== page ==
Overcome budget constraints with cloud deployment, tips for aerospace & defense organizations

Feb. 14, 2014
Breakthrough technology advances in aviation, space exploration, and weaponry are hallmarks of the aerospace & defense (A&D) industry, but the same pioneering attitude doesn’t always show up in the internal IT departments. It’s not uncommon on for an A&D company to still be relying on spreadsheets and manual systems to manage complex regulations and multi-phase government programs. 

Ten tips help you get on board and avoid being left as this trend takes off

By Edward Talerico, Industry Director of Aerospace & Defense, Infor

Breakthrough technology advances in aviation, space exploration, and weaponry are hallmarks of the aerospace & defense (A&D) industry, but the same pioneering attitude doesn’t always show up in the internal IT departments. It’s not uncommon on for an A&D company to still be relying on spreadsheets and manual systems to manage complex regulations and multi-phase government programs.

This technology gap spills over into deployment methods as well. The A&D industry has been notoriously reluctant to adopt cloud solutions. There may be several factors influencing this, from reluctance to change, to slow moving corporate bureaucracy, to a desire to protect the delicate balance of satisfied customers.

As the substantial U.S. budget cuts in A&D force manufacturers, contractors and suppliers to reexamine their business models, the cost savings offered by cloud deployment are bringing these issues to the forefront. The overwhelming growth—and success—the cloud industry has seen is certainly helping to turn the tide and change perceptions—even in the highly cautious A&D industry.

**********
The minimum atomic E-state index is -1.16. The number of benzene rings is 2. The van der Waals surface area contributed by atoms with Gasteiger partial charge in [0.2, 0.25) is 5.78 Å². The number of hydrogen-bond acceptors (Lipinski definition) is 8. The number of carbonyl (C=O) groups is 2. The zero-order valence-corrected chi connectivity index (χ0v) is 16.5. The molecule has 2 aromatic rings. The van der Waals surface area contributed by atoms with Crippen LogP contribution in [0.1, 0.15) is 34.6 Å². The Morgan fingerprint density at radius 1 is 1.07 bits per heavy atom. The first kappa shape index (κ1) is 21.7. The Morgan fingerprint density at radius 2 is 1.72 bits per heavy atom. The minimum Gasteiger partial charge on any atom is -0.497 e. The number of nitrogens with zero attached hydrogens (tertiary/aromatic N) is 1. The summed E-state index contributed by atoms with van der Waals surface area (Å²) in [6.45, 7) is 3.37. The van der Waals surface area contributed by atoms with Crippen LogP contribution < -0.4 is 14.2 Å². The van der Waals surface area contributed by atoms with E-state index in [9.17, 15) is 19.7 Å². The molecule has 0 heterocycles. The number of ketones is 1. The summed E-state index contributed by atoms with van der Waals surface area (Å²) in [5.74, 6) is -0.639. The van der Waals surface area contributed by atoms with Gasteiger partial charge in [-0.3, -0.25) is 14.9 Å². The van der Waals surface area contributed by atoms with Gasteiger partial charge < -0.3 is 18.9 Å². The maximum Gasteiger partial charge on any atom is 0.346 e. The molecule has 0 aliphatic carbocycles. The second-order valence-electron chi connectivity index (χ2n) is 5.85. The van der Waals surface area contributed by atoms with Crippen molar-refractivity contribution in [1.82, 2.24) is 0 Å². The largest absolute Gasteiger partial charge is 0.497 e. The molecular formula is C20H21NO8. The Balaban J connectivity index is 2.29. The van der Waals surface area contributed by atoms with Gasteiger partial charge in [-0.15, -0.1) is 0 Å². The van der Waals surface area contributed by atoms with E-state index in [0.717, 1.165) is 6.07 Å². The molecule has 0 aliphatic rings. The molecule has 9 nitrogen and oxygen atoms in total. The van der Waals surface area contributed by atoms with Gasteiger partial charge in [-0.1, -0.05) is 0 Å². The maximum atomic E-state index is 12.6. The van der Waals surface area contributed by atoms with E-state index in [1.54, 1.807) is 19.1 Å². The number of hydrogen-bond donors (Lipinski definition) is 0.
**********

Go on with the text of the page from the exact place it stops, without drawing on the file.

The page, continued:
Acceptance of cloud technology is hitting at the opportune time—when cost savings are more important than ever and companies that once focused on Department of Defense (DoD) contracts are turning their attention to the commercial sector. Changes in markets and business models often require changes in ERP systems.

Even the well-established companies in commercial aviation and MRO are affected, as the large DoD suppliers try to stake a claim on a piece of the commercial market. All business is up for grabs in a fiercely competitive battle, and the low-cost bid often wins.

This upheaval is causing a drive to control costs and spending, and influencing a growing acceptance of cloud solutions. As necessity is changing reluctance into acceptance, the cost savings that come with cloud solutions are gaining the attention of cash-strapped A&D companies. Now, as the industry attempts to find a new level of stability, an emphasis on infrastructure and cost-effective IT solutions are driving many decisions, including deployment options.

Capital investments, in this challenging economic state, can be difficult to absorb. This is one of the reasons cloud computing is starting to look more appealing to cost-conscious companies that know they want to upgrade their systems, but are cash-strapped.

For some companies, the early reluctance may have been born out of security fears. After all, the A&D industry industry deals with valuable data, managing propriety specifications of exclusive technology, guarding industrial and federal secrets, and securing safety of individuals—and entire regions. These are not systems that can be taken lightly and left prone to viral attack or breach of firewalls. The stakes are high, of course.